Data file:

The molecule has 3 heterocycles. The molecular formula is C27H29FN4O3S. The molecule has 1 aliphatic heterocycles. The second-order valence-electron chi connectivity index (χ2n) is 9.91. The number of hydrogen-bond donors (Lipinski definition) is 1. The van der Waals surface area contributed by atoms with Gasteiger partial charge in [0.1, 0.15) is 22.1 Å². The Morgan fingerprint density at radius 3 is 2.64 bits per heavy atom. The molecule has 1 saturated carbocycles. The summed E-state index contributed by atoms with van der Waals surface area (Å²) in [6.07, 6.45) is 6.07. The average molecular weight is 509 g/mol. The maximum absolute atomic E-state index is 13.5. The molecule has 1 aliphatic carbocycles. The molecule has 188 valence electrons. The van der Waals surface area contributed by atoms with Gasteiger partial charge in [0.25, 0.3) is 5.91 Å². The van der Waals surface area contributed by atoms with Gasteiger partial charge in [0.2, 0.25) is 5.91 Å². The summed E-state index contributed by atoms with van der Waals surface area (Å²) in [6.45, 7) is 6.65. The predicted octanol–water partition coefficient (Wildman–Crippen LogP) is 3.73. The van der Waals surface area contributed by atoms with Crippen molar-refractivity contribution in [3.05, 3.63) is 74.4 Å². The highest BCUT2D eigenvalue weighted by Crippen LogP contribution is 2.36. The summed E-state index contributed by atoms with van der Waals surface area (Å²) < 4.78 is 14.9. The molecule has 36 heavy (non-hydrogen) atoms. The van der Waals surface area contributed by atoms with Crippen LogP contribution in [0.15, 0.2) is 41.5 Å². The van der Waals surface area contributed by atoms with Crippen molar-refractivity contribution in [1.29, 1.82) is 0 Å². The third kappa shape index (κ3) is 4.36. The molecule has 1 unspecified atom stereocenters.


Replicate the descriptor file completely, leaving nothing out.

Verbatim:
The molecule has 3 heterocycles. The molecular formula is C27H29FN4O3S. The molecule has 1 aliphatic heterocycles. The second-order valence-electron chi connectivity index (χ2n) is 9.91. The number of hydrogen-bond donors (Lipinski definition) is 1. The van der Waals surface area contributed by atoms with Gasteiger partial charge in [0.1, 0.15) is 22.1 Å². The Morgan fingerprint density at radius 3 is 2.64 bits per heavy atom. The molecule has 1 saturated carbocycles. The summed E-state index contributed by atoms with van der Waals surface area (Å²) in [6.07, 6.45) is 6.07. The average molecular weight is 509 g/mol. The maximum absolute atomic E-state index is 13.5. The molecule has 1 aliphatic carbocycles. The molecule has 188 valence electrons. The van der Waals surface area contributed by atoms with Gasteiger partial charge in [0.25, 0.3) is 5.91 Å². The van der Waals surface area contributed by atoms with Gasteiger partial charge in [0.2, 0.25) is 5.91 Å². The summed E-state index contributed by atoms with van der Waals surface area (Å²) in [6.45, 7) is 6.65. The predicted octanol–water partition coefficient (Wildman–Crippen LogP) is 3.73. The van der Waals surface area contributed by atoms with Crippen molar-refractivity contribution in [3.05, 3.63) is 74.4 Å². The highest BCUT2D eigenvalue weighted by Crippen LogP contribution is 2.36. The summed E-state index contributed by atoms with van der Waals surface area (Å²) < 4.78 is 14.9. The molecule has 36 heavy (non-hydrogen) atoms. The van der Waals surface area contributed by atoms with Crippen LogP contribution in [0.15, 0.2) is 41.5 Å². The van der Waals surface area contributed by atoms with Crippen molar-refractivity contribution in [1.29, 1.82) is 0 Å². The third kappa shape index (κ3) is 4.36. The molecule has 1 unspecified atom stereocenters.